Thursday, October 27, 2011

The Antediluvian World Returns

The antediluvian world, as commonly understood, is shrouded in mystery, in the mists of time, yet presses into the modern world through the subconscious collective at various moments. It's a world variously portrayed as a Utopia, as simple and peaceful, as even horrible, but always as a world with something that has been lost.

As we push forward into the future, as the population grows and we are beset by crisis after crisis, the restless desire to know or have that something that was lost grows. Literature, art, and film turn abruptly towards the antediluvian experience, as vampires, elves, and dragons all rise again, just as they have done in past moments of great social anxiety. Tales drenched in mystery and In the the writings of decadent, non-euclidean philosophers are born and reborn, time and again.

The trenches of World War I--the Great War, the War to End All Wars--were filled with young officers, clutching Zarathustra amid the mustard gas and drifting smoke, dreaming of Siegfried and shielded maidens. In the 1960's, as the US and the Soviet Union teetered on the brink of holocaust, the drug-induced fantasy music from Haight-Ashbury filled the air and "Frodo Lives" was the underground rallying cry. And Japan still dreamed of monsters, as it struggled to define itself, yet again.

It wasn't just the turmoil of the present, but also the uncertainty of the future, the unknowability of a world seemingly without limits, with boundless potential, yet born from the daemonic gold of war and servitude. Guilt loomed as large as fear.

The sugar-coating of such turmoil notwithstanding, there is always hope. But it teeters over the chasm, the gulf of despair. And we are there, once again. We are on the edge, barely balancing as a world between normalcy and absolute chaos. And we dream of an imaginary past, beyond comprehension but on the edge of understanding.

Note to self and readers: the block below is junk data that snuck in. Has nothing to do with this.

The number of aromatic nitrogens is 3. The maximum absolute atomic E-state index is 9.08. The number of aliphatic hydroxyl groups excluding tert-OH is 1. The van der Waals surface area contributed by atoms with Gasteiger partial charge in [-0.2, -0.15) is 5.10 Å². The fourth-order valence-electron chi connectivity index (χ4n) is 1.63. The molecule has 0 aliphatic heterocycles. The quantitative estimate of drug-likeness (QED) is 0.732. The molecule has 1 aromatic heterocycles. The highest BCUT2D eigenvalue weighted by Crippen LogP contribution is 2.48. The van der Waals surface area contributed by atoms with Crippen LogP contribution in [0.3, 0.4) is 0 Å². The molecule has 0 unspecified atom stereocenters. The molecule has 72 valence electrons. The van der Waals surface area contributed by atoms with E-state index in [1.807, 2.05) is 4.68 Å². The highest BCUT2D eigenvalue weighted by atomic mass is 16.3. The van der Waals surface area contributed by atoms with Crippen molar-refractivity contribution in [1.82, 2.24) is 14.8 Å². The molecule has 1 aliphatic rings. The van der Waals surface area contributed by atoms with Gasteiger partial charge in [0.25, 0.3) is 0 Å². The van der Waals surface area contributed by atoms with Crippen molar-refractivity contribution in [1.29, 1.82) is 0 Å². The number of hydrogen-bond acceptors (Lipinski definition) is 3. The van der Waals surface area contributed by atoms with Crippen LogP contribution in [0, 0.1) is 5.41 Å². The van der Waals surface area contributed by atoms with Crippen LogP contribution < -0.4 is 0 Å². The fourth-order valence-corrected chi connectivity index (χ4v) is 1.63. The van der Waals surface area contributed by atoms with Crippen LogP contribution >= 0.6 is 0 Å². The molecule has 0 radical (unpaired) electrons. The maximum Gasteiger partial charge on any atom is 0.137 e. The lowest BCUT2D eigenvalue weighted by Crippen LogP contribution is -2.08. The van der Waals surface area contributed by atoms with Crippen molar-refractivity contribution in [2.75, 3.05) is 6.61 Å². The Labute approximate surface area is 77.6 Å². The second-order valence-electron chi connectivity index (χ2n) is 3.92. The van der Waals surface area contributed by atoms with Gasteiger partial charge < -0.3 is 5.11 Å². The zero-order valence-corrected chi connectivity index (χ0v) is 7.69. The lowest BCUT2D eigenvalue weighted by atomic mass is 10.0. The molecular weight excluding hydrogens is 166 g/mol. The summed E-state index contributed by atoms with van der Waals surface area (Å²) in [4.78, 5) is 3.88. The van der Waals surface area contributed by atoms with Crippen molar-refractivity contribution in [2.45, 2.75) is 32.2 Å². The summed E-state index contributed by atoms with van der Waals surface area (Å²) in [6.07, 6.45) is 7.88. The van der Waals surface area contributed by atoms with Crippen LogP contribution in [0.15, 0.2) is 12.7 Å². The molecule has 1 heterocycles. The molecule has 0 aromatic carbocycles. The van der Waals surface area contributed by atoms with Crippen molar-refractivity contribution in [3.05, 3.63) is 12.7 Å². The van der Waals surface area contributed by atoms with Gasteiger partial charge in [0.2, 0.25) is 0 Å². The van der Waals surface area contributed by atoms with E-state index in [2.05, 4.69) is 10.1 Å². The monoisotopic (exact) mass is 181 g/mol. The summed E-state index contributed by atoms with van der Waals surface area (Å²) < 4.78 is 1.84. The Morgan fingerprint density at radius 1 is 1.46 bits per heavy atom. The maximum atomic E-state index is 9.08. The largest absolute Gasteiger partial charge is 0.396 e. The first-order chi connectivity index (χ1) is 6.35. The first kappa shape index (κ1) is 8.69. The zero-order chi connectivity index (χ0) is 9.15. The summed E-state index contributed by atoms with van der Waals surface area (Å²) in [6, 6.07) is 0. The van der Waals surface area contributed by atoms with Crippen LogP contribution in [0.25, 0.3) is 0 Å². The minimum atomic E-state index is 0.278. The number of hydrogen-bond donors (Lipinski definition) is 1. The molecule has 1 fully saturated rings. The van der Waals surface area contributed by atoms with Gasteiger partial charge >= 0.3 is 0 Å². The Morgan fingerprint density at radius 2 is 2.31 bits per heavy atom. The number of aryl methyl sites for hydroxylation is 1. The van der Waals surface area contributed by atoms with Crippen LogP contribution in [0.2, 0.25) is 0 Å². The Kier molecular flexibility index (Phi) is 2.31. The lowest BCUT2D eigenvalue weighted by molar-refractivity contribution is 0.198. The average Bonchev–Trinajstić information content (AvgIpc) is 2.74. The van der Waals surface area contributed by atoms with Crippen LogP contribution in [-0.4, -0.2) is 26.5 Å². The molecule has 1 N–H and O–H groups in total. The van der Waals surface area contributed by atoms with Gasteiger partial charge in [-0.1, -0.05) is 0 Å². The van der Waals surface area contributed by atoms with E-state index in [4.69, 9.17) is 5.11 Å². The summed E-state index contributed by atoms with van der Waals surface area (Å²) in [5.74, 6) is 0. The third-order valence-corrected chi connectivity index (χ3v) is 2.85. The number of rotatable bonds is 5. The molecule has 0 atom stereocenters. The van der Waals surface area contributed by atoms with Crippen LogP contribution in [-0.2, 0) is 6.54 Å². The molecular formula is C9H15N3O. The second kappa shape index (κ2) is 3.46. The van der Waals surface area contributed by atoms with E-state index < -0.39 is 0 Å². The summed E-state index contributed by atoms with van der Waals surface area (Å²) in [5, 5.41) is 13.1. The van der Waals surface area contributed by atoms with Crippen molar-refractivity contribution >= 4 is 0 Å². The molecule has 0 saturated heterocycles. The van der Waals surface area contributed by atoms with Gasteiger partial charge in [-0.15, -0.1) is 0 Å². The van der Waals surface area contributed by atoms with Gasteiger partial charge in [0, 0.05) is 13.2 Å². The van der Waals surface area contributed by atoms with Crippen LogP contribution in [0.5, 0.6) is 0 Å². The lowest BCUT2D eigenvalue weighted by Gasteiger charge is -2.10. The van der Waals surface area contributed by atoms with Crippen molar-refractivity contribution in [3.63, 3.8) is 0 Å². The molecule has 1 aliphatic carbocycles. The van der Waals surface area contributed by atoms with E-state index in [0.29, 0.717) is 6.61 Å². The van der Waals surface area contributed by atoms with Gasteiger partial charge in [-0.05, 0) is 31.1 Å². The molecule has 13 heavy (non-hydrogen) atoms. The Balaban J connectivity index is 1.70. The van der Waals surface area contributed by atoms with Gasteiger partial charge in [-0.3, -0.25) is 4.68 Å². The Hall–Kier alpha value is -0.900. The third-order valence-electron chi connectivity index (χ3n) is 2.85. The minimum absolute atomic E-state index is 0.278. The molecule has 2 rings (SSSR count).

He mentioned the establishment of the Dynasty in Carcosa, the lakes which connected Hastur, Aldebaran and the mystery of the Hyades. He spoke of Cassilda and Camilla, and sounded the cloudy depths of Demhe, and the Lake of Hali. "The scolloped tatters of the King in Yellow must hide Yhtill forever," he muttered, but I do not believe Vance heard him. Then by degrees he led Vance along the ramifications of the Imperial family, to Uoht and Thale, from Naotalba and Phantom of Truth, to Aldones, and then tossing aside his manuscript and notes, he began the wonderful story of the Last King.--Robert W. Chambers, from The King in Yellow

Cheers all.


This post was a part of the AbsoluteWrite October 2011 blog chain. Read the other posts here:

orion_mk3 - http://nonexistentbooks.wordpress.com (link to this month's post)
Ralph Pines - http://ralfast.wordpress.com/ (link to this month's post)
Cath - http://blog.cathsmith.com/ (link to this month's post)
Diana Rajchel - http://blog.dianarajchel.com/ (link to this month's post)